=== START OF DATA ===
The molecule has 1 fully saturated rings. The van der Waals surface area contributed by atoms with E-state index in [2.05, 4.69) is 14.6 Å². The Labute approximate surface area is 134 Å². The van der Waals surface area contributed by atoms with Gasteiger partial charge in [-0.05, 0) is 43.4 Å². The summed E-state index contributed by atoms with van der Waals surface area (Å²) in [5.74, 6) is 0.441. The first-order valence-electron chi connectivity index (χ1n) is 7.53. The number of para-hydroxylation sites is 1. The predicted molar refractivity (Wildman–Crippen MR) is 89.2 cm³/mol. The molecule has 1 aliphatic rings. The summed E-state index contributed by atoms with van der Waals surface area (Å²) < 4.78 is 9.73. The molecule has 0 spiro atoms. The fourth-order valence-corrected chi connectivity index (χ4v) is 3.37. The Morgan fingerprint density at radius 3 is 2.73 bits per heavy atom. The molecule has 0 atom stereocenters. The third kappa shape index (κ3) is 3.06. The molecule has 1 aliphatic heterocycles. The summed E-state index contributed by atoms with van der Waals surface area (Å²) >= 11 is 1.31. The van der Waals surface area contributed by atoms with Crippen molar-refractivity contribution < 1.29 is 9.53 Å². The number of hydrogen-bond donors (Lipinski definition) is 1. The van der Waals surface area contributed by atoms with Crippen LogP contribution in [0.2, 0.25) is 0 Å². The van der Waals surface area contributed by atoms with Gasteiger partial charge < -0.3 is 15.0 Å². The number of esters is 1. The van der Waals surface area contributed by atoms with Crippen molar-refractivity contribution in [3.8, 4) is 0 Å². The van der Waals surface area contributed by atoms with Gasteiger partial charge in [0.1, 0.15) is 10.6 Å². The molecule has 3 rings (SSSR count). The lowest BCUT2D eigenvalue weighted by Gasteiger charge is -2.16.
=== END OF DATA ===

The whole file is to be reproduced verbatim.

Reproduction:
The molecule has 1 fully saturated rings. The van der Waals surface area contributed by atoms with E-state index in [2.05, 4.69) is 14.6 Å². The Labute approximate surface area is 134 Å². The van der Waals surface area contributed by atoms with Gasteiger partial charge in [-0.05, 0) is 43.4 Å². The summed E-state index contributed by atoms with van der Waals surface area (Å²) in [5.74, 6) is 0.441. The first-order valence-electron chi connectivity index (χ1n) is 7.53. The number of para-hydroxylation sites is 1. The predicted molar refractivity (Wildman–Crippen MR) is 89.2 cm³/mol. The molecule has 1 aliphatic rings. The summed E-state index contributed by atoms with van der Waals surface area (Å²) < 4.78 is 9.73. The molecule has 0 spiro atoms. The fourth-order valence-corrected chi connectivity index (χ4v) is 3.37. The Morgan fingerprint density at radius 3 is 2.73 bits per heavy atom. The molecule has 0 atom stereocenters. The third kappa shape index (κ3) is 3.06. The molecule has 1 aliphatic heterocycles. The summed E-state index contributed by atoms with van der Waals surface area (Å²) >= 11 is 1.31. The van der Waals surface area contributed by atoms with Crippen molar-refractivity contribution < 1.29 is 9.53 Å². The number of hydrogen-bond donors (Lipinski definition) is 1. The van der Waals surface area contributed by atoms with Crippen LogP contribution in [0.2, 0.25) is 0 Å². The van der Waals surface area contributed by atoms with Gasteiger partial charge < -0.3 is 15.0 Å². The number of esters is 1. The van der Waals surface area contributed by atoms with Crippen molar-refractivity contribution in [3.8, 4) is 0 Å². The van der Waals surface area contributed by atoms with Gasteiger partial charge in [0.1, 0.15) is 10.6 Å². The molecule has 3 rings (SSSR count). The lowest BCUT2D eigenvalue weighted by Gasteiger charge is -2.16.